Profile of exposures and lung function in adults with asthma: An exposome approach in the EGEA study

Environ Res. 2020 Nov 5;110422. doi: 10.1016/j.envres.2020.110422. Online ahead of print.


Background: Environmental research on multifactorial health outcomes calls for exposome approaches able to assess the joint effect of multiple exposures.

Objective: Our aim was to identify profiles of exposure to lifestyle/environmental factors associated with lung function in adults with asthma using a cluster-based approach.

Methods: We used data from 599 adults of the Epidemiological study on the Genetics and Environment of Asthma, bronchial hyperresponsiveness and atopy (EGEA) (mean age 39.0 years, 52% men) who ever had asthma. Exposures to 53 lifestyle/environmental factors were assessed by questionnaires or geographic information systems-based models. A two-step approach was developed: 1) exposome dimension reduction by selecting factors showing association with forced expiratory volume in 1 s (FEV1) (p < 0.20) in an exposome-wide association study (ExWAS), 2) clustering analysis using the supervised Bayesian Profile Regression (sBPR) to group individuals according to FEV1 level and to their profile of exposure to a reduced set of uncorrelated exposures (each paired correlation<0.70) identified in step 1.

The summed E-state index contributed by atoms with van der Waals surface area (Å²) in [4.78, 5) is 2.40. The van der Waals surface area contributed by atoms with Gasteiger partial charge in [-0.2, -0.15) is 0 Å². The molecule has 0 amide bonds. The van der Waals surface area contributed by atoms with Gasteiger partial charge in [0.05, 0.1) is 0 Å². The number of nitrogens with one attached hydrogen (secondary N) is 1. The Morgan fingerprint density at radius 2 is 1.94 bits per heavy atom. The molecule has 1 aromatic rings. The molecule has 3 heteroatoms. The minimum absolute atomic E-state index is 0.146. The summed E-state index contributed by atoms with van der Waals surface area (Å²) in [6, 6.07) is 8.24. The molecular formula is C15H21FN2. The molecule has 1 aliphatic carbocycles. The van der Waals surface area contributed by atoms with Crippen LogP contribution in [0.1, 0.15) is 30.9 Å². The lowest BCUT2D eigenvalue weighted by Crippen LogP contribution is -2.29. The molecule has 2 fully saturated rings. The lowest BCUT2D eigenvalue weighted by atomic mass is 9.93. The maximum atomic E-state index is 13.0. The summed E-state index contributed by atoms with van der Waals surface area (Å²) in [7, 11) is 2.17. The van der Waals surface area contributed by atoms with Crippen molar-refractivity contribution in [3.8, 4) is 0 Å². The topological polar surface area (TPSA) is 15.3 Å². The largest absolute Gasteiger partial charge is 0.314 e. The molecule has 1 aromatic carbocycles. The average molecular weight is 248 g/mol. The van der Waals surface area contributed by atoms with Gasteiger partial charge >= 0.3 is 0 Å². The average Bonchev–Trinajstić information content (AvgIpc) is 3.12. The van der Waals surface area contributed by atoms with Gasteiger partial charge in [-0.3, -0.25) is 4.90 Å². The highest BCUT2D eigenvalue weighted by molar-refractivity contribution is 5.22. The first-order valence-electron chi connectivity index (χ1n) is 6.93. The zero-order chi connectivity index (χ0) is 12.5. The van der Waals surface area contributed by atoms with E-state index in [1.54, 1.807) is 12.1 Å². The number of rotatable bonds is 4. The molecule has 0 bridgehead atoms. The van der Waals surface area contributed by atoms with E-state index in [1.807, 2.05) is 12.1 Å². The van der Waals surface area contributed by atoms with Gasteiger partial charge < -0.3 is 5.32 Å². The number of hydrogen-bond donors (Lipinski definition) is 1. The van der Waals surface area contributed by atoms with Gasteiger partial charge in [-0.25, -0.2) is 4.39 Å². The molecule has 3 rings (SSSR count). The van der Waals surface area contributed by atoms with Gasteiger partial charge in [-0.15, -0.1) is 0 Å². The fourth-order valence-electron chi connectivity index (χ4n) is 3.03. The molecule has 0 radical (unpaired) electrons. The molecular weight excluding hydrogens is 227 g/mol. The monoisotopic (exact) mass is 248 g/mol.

Results: The ExWAS identified 21 factors showing suggestive association with FEV1 (none significant when controlling for multiple tests). The sBPR conducted on 15 uncorrelated exposures identified in step 1, revealed 3 clusters composed of 30, 115 and 454 individuals with a mean ± SD FEV1(%pred) of 79% ± 21, 90% ± 19 and 93% ± 16, respectively. Cluster 1 was composed of individuals with heavy smoking, poor diet, higher outdoor humidity and proximity to traffic, while cluster 2 and 3 included individuals with moderate/low levels of exposure to these factors.

Discussion: This exposome study identified a specific profile of joint lifestyle and environmental factors, associated with a low FEV1 in adults with asthma. None of the exposures revealed significant association when considered independently.

Keywords: Asthma; Bayesian profile regression; Exposome; Lung function.